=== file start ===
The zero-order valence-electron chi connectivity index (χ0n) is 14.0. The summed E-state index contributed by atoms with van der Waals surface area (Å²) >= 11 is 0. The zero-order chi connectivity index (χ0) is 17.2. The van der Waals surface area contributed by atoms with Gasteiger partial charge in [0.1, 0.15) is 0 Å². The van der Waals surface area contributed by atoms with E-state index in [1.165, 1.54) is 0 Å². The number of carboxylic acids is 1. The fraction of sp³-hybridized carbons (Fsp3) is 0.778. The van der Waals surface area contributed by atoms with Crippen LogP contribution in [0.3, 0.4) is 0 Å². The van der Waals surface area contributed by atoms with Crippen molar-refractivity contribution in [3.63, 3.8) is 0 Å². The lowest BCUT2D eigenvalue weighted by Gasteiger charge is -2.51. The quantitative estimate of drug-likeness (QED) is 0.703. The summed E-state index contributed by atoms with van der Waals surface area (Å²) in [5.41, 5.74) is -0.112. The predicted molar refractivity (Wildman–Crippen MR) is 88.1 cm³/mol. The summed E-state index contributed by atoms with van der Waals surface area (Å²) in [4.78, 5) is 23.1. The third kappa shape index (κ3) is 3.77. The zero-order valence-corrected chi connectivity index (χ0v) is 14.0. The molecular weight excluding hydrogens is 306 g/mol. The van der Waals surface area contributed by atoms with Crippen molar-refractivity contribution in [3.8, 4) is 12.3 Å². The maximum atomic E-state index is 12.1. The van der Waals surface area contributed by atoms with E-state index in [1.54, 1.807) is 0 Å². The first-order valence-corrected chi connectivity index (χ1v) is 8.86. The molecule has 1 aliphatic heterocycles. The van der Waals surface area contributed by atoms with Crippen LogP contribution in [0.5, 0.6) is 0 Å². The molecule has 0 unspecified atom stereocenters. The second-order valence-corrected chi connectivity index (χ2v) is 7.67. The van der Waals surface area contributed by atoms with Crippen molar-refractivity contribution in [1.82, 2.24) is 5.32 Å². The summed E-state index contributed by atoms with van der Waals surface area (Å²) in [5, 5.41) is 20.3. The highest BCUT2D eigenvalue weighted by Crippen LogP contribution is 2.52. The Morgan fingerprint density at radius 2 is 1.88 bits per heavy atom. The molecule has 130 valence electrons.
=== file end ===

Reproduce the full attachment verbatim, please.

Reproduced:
The zero-order valence-electron chi connectivity index (χ0n) is 14.0. The summed E-state index contributed by atoms with van der Waals surface area (Å²) >= 11 is 0. The zero-order chi connectivity index (χ0) is 17.2. The van der Waals surface area contributed by atoms with Gasteiger partial charge in [0.1, 0.15) is 0 Å². The van der Waals surface area contributed by atoms with E-state index in [1.165, 1.54) is 0 Å². The number of carboxylic acids is 1. The fraction of sp³-hybridized carbons (Fsp3) is 0.778. The van der Waals surface area contributed by atoms with Crippen LogP contribution in [0.3, 0.4) is 0 Å². The van der Waals surface area contributed by atoms with Crippen molar-refractivity contribution in [3.63, 3.8) is 0 Å². The lowest BCUT2D eigenvalue weighted by Gasteiger charge is -2.51. The quantitative estimate of drug-likeness (QED) is 0.703. The summed E-state index contributed by atoms with van der Waals surface area (Å²) in [5.41, 5.74) is -0.112. The predicted molar refractivity (Wildman–Crippen MR) is 88.1 cm³/mol. The summed E-state index contributed by atoms with van der Waals surface area (Å²) in [4.78, 5) is 23.1. The third kappa shape index (κ3) is 3.77. The zero-order valence-corrected chi connectivity index (χ0v) is 14.0. The molecular weight excluding hydrogens is 306 g/mol. The van der Waals surface area contributed by atoms with Crippen molar-refractivity contribution in [3.8, 4) is 12.3 Å². The maximum atomic E-state index is 12.1. The van der Waals surface area contributed by atoms with E-state index in [1.54, 1.807) is 0 Å². The first-order valence-corrected chi connectivity index (χ1v) is 8.86. The molecule has 1 aliphatic heterocycles. The van der Waals surface area contributed by atoms with Crippen LogP contribution in [0.5, 0.6) is 0 Å². The molecule has 0 unspecified atom stereocenters. The second-order valence-corrected chi connectivity index (χ2v) is 7.67. The van der Waals surface area contributed by atoms with Crippen molar-refractivity contribution in [1.82, 2.24) is 5.32 Å². The summed E-state index contributed by atoms with van der Waals surface area (Å²) in [5, 5.41) is 20.3. The highest BCUT2D eigenvalue weighted by Crippen LogP contribution is 2.52. The Morgan fingerprint density at radius 2 is 1.88 bits per heavy atom. The molecule has 130 valence electrons.